July 27, 2010
It is not news that the corporate media is a lapdog for the government. It disseminates propaganda, half-truths, and spin for the government. This became apparent prior to the “leak” of classified documents by Wikileaks earlier in the week.
According to Yahoo’s Michael Calderone, the Obama administration was “very pleased with how the New York Times dealt with its semi-exclusive access to the documents,” writes Alex Pareene for Salon. “Times Washington bureau chief Dean Baquet took reporters Mark Mazzetti and Eric Schmitt to the White House last week to brief the administration on what they planned on publishing.”
“I did in fact go the White House and lay out for them what we had,” Times Washington bureau chief Dean Baquet said. “We did it to give them the opportunity to comment and react. They did. They also praised us for the way we handled it, for giving them a chance to discuss it, and for handling the information with care. And for being responsible.”
After receiving instructions from the government, the Gray Lady redacted information under the rubric of national security. The Times excised information in order to protect “the safety of individual soldiers, but the White House doesn’t seem to have told the Times that publishing stories based on these documents would in any real way harm our troops,” according to Pareene.
Pareene then asks if the documents do not pose a threat to soldiers, why are they classified and top secret? “If it’s old news, and it just confirms what ‘everyone’ already knows, what was the rationale for keeping it classified and calling WikiLeaks all sorts of mean names for publishing it?” he muses.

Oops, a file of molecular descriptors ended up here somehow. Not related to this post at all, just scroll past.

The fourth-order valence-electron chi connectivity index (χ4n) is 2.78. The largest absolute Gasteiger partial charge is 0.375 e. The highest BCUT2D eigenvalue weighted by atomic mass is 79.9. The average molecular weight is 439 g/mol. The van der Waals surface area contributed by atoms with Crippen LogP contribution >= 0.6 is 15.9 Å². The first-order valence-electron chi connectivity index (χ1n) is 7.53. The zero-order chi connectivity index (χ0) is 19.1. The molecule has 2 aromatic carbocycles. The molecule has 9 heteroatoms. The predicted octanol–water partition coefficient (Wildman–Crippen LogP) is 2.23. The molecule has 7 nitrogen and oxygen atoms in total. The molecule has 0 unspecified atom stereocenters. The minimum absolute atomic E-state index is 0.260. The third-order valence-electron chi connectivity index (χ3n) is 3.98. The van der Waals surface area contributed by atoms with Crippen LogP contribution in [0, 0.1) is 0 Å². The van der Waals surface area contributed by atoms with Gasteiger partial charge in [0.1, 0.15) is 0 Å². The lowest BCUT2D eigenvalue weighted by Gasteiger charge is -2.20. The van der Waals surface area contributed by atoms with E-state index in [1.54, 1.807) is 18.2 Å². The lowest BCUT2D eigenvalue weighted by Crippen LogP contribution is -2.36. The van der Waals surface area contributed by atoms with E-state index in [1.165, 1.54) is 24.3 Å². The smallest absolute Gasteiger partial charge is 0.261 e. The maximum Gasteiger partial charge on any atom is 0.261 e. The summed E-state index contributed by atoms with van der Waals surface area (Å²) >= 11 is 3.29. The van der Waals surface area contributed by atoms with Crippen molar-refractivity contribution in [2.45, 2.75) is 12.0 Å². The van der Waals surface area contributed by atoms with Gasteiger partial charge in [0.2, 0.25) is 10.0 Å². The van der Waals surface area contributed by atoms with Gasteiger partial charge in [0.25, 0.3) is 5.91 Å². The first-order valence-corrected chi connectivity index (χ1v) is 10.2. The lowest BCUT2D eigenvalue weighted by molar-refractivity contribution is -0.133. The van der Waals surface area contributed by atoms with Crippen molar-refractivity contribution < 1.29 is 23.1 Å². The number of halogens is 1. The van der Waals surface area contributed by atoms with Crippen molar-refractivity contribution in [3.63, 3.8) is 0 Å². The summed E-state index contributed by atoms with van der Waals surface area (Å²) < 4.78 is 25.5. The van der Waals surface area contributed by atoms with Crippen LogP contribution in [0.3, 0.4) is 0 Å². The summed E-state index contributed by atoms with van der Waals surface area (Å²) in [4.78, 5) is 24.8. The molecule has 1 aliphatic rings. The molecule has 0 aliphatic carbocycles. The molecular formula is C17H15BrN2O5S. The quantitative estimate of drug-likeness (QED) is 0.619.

It now appears the Wikileaks documents were used to provide an excuse and rationale to increase hostilities against Pakistan. Indeed, everybody knows the U.S. occupation army wantonly slaughters Afghan civilians the same way they wantonly slaughtered Iraqis — more than a million of them.
Late last year Obama lumped together the usual intelligence agency spawned bad guys — al-Qaeda, the Afghan Taliban, the Haqqani network, and Lashkar-e-Taiba — in order to paved the skids toward a more intense murder campaign in that country.
Expect these “leaked” documents to be cited in the future as the Pentagon steps up its campaign in Pakistan. It remains to be seen if Wikileaks is complicit in the release of propaganda or if they are merely clueless chumps played by the Pentagon.
This article was posted: Tuesday, July 27, 2010 at 11:30 am